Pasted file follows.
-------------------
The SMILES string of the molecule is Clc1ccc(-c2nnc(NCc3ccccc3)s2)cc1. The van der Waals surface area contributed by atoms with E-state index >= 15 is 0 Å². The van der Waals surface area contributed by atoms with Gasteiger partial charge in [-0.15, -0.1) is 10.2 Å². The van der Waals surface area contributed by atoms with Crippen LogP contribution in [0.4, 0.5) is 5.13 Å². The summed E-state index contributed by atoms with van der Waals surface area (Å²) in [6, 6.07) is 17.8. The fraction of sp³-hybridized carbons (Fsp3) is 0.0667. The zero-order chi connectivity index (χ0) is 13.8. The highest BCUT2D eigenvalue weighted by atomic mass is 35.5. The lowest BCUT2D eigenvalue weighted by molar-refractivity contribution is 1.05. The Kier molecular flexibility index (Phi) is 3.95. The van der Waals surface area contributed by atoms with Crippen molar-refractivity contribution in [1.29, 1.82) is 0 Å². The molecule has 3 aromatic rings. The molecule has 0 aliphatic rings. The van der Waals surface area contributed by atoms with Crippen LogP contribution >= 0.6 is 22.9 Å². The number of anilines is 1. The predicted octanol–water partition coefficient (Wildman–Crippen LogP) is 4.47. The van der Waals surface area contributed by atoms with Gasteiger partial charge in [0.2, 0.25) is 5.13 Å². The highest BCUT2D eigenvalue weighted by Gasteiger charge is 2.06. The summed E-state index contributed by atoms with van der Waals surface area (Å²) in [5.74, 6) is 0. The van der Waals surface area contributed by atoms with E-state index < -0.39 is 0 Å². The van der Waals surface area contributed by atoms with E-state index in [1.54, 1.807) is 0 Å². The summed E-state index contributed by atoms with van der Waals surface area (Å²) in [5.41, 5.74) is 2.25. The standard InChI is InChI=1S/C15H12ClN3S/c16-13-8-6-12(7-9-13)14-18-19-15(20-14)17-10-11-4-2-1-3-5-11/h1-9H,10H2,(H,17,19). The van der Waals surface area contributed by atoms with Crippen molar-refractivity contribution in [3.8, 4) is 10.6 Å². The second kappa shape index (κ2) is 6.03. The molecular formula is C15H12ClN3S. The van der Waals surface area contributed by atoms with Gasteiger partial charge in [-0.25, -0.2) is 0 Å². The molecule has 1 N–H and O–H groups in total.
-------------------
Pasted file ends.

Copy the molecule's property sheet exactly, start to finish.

The SMILES string of the molecule is Clc1ccc(-c2nnc(NCc3ccccc3)s2)cc1. The van der Waals surface area contributed by atoms with E-state index >= 15 is 0 Å². The van der Waals surface area contributed by atoms with Gasteiger partial charge in [-0.15, -0.1) is 10.2 Å². The van der Waals surface area contributed by atoms with Crippen LogP contribution in [0.4, 0.5) is 5.13 Å². The summed E-state index contributed by atoms with van der Waals surface area (Å²) in [6, 6.07) is 17.8. The fraction of sp³-hybridized carbons (Fsp3) is 0.0667. The zero-order chi connectivity index (χ0) is 13.8. The highest BCUT2D eigenvalue weighted by atomic mass is 35.5. The lowest BCUT2D eigenvalue weighted by molar-refractivity contribution is 1.05. The Kier molecular flexibility index (Phi) is 3.95. The van der Waals surface area contributed by atoms with Crippen molar-refractivity contribution in [1.29, 1.82) is 0 Å². The molecule has 3 aromatic rings. The molecule has 0 aliphatic rings. The van der Waals surface area contributed by atoms with Crippen LogP contribution >= 0.6 is 22.9 Å². The number of anilines is 1. The predicted octanol–water partition coefficient (Wildman–Crippen LogP) is 4.47. The van der Waals surface area contributed by atoms with Gasteiger partial charge in [0.2, 0.25) is 5.13 Å². The highest BCUT2D eigenvalue weighted by Gasteiger charge is 2.06. The summed E-state index contributed by atoms with van der Waals surface area (Å²) in [5.74, 6) is 0. The van der Waals surface area contributed by atoms with E-state index < -0.39 is 0 Å². The van der Waals surface area contributed by atoms with E-state index in [1.54, 1.807) is 0 Å². The summed E-state index contributed by atoms with van der Waals surface area (Å²) in [5.41, 5.74) is 2.25. The standard InChI is InChI=1S/C15H12ClN3S/c16-13-8-6-12(7-9-13)14-18-19-15(20-14)17-10-11-4-2-1-3-5-11/h1-9H,10H2,(H,17,19). The van der Waals surface area contributed by atoms with Crippen molar-refractivity contribution in [3.8, 4) is 10.6 Å². The second kappa shape index (κ2) is 6.03. The molecular formula is C15H12ClN3S. The van der Waals surface area contributed by atoms with Gasteiger partial charge in [-0.25, -0.2) is 0 Å². The molecule has 1 N–H and O–H groups in total.